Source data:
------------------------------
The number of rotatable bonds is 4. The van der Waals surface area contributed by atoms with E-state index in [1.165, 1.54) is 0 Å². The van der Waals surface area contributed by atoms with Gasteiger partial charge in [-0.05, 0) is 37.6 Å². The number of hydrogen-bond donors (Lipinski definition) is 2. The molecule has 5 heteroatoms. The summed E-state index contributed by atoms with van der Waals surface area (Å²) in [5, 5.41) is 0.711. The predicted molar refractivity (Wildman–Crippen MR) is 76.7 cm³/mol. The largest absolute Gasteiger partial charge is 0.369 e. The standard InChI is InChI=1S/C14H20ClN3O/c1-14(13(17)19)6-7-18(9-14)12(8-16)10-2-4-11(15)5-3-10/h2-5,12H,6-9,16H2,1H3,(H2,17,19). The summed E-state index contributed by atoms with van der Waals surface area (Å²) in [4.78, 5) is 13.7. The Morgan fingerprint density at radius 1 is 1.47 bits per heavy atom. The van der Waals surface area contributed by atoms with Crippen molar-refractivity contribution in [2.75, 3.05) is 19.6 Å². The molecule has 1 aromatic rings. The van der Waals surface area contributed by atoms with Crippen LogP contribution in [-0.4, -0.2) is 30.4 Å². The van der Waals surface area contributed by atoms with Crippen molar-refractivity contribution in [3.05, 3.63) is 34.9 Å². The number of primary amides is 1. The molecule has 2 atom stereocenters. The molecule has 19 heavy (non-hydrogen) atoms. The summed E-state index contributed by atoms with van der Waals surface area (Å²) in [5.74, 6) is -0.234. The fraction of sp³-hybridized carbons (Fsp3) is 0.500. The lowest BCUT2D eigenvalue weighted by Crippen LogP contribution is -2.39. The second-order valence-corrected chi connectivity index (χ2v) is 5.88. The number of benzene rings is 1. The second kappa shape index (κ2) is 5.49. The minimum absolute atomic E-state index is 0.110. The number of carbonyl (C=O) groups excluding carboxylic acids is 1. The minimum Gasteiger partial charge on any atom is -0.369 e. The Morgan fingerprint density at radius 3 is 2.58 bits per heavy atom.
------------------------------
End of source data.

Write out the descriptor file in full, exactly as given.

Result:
The number of rotatable bonds is 4. The van der Waals surface area contributed by atoms with E-state index in [1.165, 1.54) is 0 Å². The van der Waals surface area contributed by atoms with Gasteiger partial charge in [-0.05, 0) is 37.6 Å². The number of hydrogen-bond donors (Lipinski definition) is 2. The molecule has 5 heteroatoms. The summed E-state index contributed by atoms with van der Waals surface area (Å²) in [5, 5.41) is 0.711. The predicted molar refractivity (Wildman–Crippen MR) is 76.7 cm³/mol. The largest absolute Gasteiger partial charge is 0.369 e. The standard InChI is InChI=1S/C14H20ClN3O/c1-14(13(17)19)6-7-18(9-14)12(8-16)10-2-4-11(15)5-3-10/h2-5,12H,6-9,16H2,1H3,(H2,17,19). The summed E-state index contributed by atoms with van der Waals surface area (Å²) in [4.78, 5) is 13.7. The Morgan fingerprint density at radius 1 is 1.47 bits per heavy atom. The van der Waals surface area contributed by atoms with Crippen molar-refractivity contribution in [2.75, 3.05) is 19.6 Å². The molecule has 1 aromatic rings. The van der Waals surface area contributed by atoms with Crippen LogP contribution in [-0.4, -0.2) is 30.4 Å². The van der Waals surface area contributed by atoms with Crippen molar-refractivity contribution in [3.05, 3.63) is 34.9 Å². The number of primary amides is 1. The molecule has 2 atom stereocenters. The molecule has 19 heavy (non-hydrogen) atoms. The summed E-state index contributed by atoms with van der Waals surface area (Å²) in [5.74, 6) is -0.234. The fraction of sp³-hybridized carbons (Fsp3) is 0.500. The lowest BCUT2D eigenvalue weighted by Crippen LogP contribution is -2.39. The second-order valence-corrected chi connectivity index (χ2v) is 5.88. The number of benzene rings is 1. The second kappa shape index (κ2) is 5.49. The minimum absolute atomic E-state index is 0.110. The number of carbonyl (C=O) groups excluding carboxylic acids is 1. The minimum Gasteiger partial charge on any atom is -0.369 e. The Morgan fingerprint density at radius 3 is 2.58 bits per heavy atom.